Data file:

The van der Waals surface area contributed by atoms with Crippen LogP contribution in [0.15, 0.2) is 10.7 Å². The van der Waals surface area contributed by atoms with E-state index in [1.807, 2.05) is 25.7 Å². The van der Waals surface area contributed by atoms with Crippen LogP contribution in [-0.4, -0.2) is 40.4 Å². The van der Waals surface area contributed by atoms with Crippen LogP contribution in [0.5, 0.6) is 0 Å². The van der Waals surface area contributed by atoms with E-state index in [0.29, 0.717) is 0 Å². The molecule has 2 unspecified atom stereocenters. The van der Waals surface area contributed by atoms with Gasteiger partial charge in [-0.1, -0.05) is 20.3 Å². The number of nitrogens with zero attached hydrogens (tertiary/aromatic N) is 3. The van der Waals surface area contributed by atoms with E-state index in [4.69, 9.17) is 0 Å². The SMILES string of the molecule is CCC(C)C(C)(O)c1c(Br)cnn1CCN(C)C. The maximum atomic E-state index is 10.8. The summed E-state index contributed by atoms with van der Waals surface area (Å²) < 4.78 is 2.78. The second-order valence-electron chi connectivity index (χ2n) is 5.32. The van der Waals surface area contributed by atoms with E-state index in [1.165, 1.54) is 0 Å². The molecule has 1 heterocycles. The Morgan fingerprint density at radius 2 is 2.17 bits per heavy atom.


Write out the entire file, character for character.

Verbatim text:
The van der Waals surface area contributed by atoms with Crippen LogP contribution in [0.15, 0.2) is 10.7 Å². The van der Waals surface area contributed by atoms with E-state index in [1.807, 2.05) is 25.7 Å². The van der Waals surface area contributed by atoms with Crippen LogP contribution in [-0.4, -0.2) is 40.4 Å². The van der Waals surface area contributed by atoms with Crippen LogP contribution in [0.5, 0.6) is 0 Å². The van der Waals surface area contributed by atoms with E-state index in [0.29, 0.717) is 0 Å². The molecule has 2 unspecified atom stereocenters. The van der Waals surface area contributed by atoms with Gasteiger partial charge in [-0.1, -0.05) is 20.3 Å². The number of nitrogens with zero attached hydrogens (tertiary/aromatic N) is 3. The van der Waals surface area contributed by atoms with E-state index in [4.69, 9.17) is 0 Å². The SMILES string of the molecule is CCC(C)C(C)(O)c1c(Br)cnn1CCN(C)C. The maximum atomic E-state index is 10.8. The summed E-state index contributed by atoms with van der Waals surface area (Å²) < 4.78 is 2.78. The second-order valence-electron chi connectivity index (χ2n) is 5.32. The van der Waals surface area contributed by atoms with E-state index in [1.165, 1.54) is 0 Å². The molecule has 1 heterocycles. The Morgan fingerprint density at radius 2 is 2.17 bits per heavy atom.